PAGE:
It is argued that immense physical resources - for nonlocal communication, espionage, and exponentially-fast computation - are hidden from us by quantum noise, and that this noise is not fundamental but merely a property of an equilibrium state in which the universe happens to be at the present time. It is suggested that 'non-quantum' or nonequilibrium matter might exist today in the form of relic particles from the early universe. We describe how such matter could be detected and put to practical use. Nonequilibrium matter could be used to send instantaneous signals, to violate the uncertainty principle, to distinguish non-orthogonal quantum states without disturbing them, to eavesdrop on quantum key distribution, and to outpace quantum computation (solving NP-complete problems in polynomial time).
Thus, at all times quantum information comes through _both_ slits, no matter whether the observer downstream is using a telescope or an interferometer. However, in the former case, the complex amplitude for one of the paths will get filtered out by the optics at a given telescope, so that he perceives an incoherernt mixture, whereas, in the latter, both are allowed to combine interferometrically.
Thus his decision to choose one or the other viewing instrument does not instruct the photon (retrocausally) "to have altered its behaviour", but simply decides whether the rays from the two slits shall interfere or go their separate ways.
A very simple treatment of this attempt at resolution was published in Current Science
"A quantum field theoretic description of the delayed choice
R. Srikanth, Current Science 81, 1295 (2001); quant-ph/0106154
The bottomline then seems to be that complementarity is enforced not at the slits plane (in which case it would indeed become mysterious!!), but at the back-end optics, right where the delayed choice happens.
Yes, that is what I am saying - locally right where the delayed choice happens.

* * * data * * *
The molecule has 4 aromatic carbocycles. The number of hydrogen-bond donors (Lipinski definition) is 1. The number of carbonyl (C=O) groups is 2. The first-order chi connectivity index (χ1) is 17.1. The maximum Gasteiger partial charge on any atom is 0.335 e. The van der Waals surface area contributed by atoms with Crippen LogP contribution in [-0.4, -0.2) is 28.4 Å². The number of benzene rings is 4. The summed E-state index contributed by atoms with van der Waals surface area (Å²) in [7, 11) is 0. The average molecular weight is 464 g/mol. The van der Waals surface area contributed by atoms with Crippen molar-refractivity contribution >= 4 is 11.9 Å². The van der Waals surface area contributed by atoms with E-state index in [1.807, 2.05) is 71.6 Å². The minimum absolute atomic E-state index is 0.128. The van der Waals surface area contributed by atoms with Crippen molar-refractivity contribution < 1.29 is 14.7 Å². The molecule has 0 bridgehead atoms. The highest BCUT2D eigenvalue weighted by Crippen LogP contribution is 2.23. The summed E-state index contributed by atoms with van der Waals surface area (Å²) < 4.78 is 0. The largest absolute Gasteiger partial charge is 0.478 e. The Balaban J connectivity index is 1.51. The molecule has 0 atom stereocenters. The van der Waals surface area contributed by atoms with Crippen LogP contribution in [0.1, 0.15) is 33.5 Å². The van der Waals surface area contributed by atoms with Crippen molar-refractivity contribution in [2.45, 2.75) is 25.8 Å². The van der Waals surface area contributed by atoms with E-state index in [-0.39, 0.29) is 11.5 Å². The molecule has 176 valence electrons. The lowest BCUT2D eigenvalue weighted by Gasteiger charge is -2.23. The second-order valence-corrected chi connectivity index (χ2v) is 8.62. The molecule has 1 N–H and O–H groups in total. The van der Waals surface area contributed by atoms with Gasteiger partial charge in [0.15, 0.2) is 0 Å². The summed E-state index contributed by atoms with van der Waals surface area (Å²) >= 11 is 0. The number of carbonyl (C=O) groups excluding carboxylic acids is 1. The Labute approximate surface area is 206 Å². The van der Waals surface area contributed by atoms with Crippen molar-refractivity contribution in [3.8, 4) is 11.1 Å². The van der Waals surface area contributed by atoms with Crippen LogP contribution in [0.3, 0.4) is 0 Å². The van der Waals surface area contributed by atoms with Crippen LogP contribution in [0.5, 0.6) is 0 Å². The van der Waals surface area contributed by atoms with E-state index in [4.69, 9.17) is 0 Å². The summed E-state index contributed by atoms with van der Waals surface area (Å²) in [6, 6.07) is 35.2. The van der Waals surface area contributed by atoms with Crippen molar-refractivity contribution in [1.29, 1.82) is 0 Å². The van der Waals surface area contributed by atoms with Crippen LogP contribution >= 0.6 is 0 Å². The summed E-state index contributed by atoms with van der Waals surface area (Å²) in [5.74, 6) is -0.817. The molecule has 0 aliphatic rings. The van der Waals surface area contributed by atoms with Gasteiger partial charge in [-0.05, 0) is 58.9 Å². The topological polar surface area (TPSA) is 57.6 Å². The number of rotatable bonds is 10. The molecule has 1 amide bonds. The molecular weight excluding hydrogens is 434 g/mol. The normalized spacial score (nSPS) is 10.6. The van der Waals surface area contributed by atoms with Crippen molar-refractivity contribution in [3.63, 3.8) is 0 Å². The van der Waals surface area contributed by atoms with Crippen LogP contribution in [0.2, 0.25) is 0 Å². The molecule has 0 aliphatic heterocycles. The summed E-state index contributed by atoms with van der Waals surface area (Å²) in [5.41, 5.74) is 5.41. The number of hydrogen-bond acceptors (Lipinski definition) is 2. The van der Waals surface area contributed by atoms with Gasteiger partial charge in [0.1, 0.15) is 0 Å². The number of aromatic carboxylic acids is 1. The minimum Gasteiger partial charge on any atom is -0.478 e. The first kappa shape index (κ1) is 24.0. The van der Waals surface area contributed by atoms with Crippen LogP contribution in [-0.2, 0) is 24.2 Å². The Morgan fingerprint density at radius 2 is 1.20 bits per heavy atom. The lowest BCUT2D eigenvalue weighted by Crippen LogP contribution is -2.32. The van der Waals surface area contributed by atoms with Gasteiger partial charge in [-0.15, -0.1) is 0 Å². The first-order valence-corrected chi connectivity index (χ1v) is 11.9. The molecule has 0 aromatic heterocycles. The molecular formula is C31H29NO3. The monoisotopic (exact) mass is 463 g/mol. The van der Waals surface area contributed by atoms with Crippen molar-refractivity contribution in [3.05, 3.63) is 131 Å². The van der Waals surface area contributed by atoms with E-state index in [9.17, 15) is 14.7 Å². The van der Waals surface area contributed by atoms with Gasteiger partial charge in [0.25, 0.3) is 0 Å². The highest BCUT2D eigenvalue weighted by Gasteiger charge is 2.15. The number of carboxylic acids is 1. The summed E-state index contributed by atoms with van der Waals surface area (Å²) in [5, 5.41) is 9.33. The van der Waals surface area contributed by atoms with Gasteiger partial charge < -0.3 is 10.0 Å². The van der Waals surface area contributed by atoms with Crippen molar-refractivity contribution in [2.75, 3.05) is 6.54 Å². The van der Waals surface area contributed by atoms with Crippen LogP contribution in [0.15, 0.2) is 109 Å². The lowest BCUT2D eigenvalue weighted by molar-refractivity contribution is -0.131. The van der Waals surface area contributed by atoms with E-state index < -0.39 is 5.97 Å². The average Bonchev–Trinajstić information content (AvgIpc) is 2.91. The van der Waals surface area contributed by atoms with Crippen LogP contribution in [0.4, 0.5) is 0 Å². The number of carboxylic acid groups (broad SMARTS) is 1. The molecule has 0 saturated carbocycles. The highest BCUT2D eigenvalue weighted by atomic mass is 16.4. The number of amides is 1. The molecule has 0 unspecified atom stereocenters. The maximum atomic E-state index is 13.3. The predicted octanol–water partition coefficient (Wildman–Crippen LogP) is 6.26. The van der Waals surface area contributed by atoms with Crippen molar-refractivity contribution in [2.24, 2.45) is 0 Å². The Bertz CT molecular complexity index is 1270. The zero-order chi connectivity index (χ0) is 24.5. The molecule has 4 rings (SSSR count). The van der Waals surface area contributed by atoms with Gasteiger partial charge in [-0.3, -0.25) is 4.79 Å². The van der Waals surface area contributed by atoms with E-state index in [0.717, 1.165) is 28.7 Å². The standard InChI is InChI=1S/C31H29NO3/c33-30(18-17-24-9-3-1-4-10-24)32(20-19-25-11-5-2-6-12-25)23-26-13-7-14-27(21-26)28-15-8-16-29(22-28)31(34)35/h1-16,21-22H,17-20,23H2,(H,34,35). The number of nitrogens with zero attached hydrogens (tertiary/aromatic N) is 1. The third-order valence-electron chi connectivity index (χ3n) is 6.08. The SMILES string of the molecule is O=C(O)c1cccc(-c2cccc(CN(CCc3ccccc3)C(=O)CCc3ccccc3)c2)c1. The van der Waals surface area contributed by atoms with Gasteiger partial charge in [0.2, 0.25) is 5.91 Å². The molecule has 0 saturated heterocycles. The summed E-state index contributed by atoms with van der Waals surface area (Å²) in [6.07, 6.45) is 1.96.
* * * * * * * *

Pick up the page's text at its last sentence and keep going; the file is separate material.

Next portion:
With best regards,
On Mon, 19 Feb 2007, Jack Sarfatti wrote:
No need for retrocausality in Bohm's theory at least for slow moving neutrons. Delayed choice experiment. How does Bohm explain it with the quantum potential Q? In this case the super Q for the EM field. Cramer explains it with advanced waves back from the future. One can do this with Q as well
Q = (R(advanced)R(retarded))^-1/2Grad^2(R(advanced)R(retarded))^1/2
for slowly moving neutrons in a crystal interferometer (Dan Greenberg).
It's the shape of Q that determines how the detectors "click". Therefore, last moment decision to insert or not the second beam splitter locally reshapes Q at the "crossing point" and there is no need for any faster than light/retrocausal effect in Bohm's theory for this particular experiment with slow neutrons (photons more complicated).
Above is upper right piece of full apparatus below. Placing the green slab beam splitter clearly locally reshapes Q such that, upper vertical detector will not click at all. There is a factor of i phase shift on each reflection. Look at two beams that go to upper detector. Lower beam reflects only once, upper beam reflects 3 x hence i^2 = - 1 180 deg destructive interference (assuming equal path lengths). For horizontal detector both beams reflect twice and therefore they stay in phase. Note that with real physics one can explain things logically and clearly - that is the goal. If green slab (beam splitter) is not inserted both detectors click at equal rates.
Choose the right path
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Choose the right path
In Roch's experiment, single photon pulses are emitted one at a time into an interferometer. As they leave a first beam splitter (BS1), they have the option of two 48-metre paths with equal probability, which eventually lead to two separate detectors. Just before the detectors, a second beam splitter (BS2) is randomly inserted or removed by a system that is synchronized with the emitter. With the beam splitter in place, a photon can reach either detector from the same path, preventing its path from being observed. When the beam splitter is removed, however, the detectors can observe a photon's path unambiguously.
Roch's team performed the experiment many times until they could confirm with certainty that unobserved photons behave like waves (i.e. interfere), while observed photons behave like particles (i.e. do not interfere). Crucially, however, they removed the possibility that the photons could somehow be informed of the system's decision, as the decision was only made after the photons had entered the interferometer.
Begin forwarded message:
From: Russell Targ
Date: February 19, 2007 7:55:03 AM PST
To: Jack Sarfatti
Subject: Photons denied a glimpse of their observer (February 2007) - News - PhysicsWeb